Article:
instruction, originally presented in printed form but now primarily by computer, in which a skill or subject matter to be learned is broken up into very small parts to which the learner responds, step by step, and receives immediate information on the accuracy of each response.
An instructional method developed and tested by B.F. Skinner (See Skinner, 1968). The method involves the presentation of small "frames" of information each requiring a discriminated response. The learner moves through the sequence of frames at their own pace, usually with few errors and frequent positive feedback.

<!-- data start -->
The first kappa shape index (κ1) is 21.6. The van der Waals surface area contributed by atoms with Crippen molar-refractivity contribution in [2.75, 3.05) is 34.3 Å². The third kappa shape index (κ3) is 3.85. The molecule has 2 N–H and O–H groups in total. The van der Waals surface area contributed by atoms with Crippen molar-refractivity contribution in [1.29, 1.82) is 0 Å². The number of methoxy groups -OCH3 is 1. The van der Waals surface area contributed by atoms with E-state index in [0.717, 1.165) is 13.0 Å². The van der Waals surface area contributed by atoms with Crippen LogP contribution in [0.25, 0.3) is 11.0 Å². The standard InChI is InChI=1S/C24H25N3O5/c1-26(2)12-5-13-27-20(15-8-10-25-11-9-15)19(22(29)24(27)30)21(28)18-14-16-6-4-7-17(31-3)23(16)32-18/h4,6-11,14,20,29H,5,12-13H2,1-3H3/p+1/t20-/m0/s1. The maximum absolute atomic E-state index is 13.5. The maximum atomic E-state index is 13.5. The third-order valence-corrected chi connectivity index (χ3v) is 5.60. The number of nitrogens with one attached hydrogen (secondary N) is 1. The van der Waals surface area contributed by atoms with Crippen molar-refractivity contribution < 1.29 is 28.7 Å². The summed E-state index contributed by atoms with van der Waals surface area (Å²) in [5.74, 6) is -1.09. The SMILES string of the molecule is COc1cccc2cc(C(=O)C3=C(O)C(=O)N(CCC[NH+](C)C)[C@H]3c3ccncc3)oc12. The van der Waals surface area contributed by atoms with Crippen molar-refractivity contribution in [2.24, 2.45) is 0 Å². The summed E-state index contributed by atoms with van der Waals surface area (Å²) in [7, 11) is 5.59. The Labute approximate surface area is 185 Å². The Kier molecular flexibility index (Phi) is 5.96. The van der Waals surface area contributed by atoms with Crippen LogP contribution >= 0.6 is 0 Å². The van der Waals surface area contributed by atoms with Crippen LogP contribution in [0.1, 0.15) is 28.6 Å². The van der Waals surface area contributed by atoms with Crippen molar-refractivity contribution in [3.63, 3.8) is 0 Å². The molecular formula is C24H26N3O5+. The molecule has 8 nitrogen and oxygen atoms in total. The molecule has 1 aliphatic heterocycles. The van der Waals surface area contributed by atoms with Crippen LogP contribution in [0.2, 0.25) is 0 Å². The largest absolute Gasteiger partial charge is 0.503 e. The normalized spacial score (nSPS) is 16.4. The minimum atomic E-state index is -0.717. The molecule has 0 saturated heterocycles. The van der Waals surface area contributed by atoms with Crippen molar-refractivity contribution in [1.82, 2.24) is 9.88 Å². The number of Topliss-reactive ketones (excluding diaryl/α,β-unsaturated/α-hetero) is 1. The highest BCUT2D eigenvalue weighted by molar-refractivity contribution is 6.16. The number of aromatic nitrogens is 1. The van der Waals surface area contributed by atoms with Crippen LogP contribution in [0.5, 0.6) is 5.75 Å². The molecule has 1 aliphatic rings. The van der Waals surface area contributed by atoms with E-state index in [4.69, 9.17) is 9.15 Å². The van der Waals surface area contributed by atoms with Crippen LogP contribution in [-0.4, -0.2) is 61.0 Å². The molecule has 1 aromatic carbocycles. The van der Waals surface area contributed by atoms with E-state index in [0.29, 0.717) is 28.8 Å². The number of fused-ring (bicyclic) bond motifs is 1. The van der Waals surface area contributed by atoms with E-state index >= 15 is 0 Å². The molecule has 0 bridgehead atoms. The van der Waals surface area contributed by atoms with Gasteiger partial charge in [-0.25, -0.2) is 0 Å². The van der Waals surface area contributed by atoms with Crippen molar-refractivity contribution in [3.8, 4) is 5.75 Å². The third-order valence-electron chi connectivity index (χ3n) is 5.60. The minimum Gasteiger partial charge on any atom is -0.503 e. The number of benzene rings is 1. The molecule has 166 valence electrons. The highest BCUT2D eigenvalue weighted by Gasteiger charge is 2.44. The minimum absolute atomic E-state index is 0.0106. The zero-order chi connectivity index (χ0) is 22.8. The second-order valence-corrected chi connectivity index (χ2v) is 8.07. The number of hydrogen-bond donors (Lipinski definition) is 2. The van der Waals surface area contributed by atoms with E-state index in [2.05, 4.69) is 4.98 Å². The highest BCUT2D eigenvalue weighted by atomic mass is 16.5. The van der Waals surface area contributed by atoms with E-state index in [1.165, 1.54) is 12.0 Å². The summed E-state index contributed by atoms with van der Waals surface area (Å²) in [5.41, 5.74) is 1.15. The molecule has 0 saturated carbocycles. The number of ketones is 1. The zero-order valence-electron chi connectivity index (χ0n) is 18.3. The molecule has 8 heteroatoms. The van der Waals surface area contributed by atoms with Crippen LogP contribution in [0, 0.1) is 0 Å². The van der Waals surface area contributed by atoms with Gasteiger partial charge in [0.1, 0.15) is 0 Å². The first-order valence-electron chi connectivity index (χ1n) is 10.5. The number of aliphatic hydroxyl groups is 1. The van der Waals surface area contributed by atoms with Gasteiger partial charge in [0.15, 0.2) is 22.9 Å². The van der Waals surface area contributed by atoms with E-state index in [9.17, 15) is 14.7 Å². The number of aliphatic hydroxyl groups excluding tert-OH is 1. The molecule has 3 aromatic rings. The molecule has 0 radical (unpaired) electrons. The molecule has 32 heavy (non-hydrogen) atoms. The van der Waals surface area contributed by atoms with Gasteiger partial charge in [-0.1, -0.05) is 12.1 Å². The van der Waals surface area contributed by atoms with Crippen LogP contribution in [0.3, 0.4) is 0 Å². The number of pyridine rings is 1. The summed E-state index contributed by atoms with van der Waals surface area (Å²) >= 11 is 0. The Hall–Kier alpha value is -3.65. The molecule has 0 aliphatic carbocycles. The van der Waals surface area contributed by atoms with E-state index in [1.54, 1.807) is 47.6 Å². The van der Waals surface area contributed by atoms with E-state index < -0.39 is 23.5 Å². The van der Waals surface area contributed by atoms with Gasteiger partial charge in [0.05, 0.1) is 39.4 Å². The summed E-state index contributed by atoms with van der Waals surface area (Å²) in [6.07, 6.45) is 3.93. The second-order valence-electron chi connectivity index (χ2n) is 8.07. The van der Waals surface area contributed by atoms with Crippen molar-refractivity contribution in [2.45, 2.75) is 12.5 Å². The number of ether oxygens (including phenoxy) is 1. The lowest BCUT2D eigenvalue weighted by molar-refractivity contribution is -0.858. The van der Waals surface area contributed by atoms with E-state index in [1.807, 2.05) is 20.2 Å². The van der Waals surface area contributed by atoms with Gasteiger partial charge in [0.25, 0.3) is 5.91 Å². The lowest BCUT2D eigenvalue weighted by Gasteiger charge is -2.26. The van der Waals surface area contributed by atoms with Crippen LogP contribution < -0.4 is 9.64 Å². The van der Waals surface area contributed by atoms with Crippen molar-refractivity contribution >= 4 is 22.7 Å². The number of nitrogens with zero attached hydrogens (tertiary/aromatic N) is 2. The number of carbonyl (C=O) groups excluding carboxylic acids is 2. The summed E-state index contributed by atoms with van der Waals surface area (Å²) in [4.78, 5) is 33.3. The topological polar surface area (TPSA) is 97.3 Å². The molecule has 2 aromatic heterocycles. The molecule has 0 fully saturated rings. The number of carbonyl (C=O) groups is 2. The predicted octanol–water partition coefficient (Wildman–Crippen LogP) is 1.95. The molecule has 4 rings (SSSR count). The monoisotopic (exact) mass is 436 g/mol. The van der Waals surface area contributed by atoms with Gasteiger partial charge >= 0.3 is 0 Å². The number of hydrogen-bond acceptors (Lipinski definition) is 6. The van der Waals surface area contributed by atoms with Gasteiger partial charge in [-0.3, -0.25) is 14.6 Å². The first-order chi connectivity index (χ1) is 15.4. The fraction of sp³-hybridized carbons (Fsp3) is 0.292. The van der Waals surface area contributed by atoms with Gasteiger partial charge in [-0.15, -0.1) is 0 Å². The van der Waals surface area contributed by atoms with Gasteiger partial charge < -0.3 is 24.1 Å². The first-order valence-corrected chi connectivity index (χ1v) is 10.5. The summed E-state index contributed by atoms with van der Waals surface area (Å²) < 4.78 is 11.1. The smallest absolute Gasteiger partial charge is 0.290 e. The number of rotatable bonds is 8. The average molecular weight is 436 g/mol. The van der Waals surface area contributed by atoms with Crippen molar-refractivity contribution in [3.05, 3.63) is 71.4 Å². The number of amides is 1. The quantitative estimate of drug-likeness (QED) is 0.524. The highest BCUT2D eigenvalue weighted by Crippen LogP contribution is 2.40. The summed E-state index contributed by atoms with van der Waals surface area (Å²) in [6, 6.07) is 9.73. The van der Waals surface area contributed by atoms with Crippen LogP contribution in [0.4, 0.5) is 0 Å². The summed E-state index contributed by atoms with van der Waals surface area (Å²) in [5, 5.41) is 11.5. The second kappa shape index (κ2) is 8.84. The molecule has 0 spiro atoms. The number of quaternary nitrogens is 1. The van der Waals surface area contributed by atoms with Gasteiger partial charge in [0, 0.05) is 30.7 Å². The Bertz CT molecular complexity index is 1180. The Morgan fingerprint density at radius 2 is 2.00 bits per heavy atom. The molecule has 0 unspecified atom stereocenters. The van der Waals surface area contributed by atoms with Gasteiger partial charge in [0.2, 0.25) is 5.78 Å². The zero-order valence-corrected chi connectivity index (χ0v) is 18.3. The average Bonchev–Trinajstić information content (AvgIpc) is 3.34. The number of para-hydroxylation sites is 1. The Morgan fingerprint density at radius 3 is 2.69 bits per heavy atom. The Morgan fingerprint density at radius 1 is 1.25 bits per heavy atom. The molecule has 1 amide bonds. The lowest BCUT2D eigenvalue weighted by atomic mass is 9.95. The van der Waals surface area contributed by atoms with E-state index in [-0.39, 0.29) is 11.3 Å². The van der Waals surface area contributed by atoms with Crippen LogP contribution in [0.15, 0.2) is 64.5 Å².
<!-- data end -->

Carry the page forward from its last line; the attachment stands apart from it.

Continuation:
Educational materials such as texts, computers, and audiovisual aids that are arranged in a logical sequence. A student may, individually or as part of a group, progress at his or her own rate; learning is reinforced by immediate awareness that the student is accurate or that the student is inaccurate and needs help.
a step-by-step approach, based on operant conditioning, in which the learner proceeds at his or her own pace through more and more difficult material and receives immediate knowledge of the results of each response. (256)
Form of self-paced learning based on mastery approach.
Programmed instruction is a field first studied extensively by the behaviorist B.F. Skinner. It consists of teaching through small lessons, where each lesson must be mastered in order to go on to the next.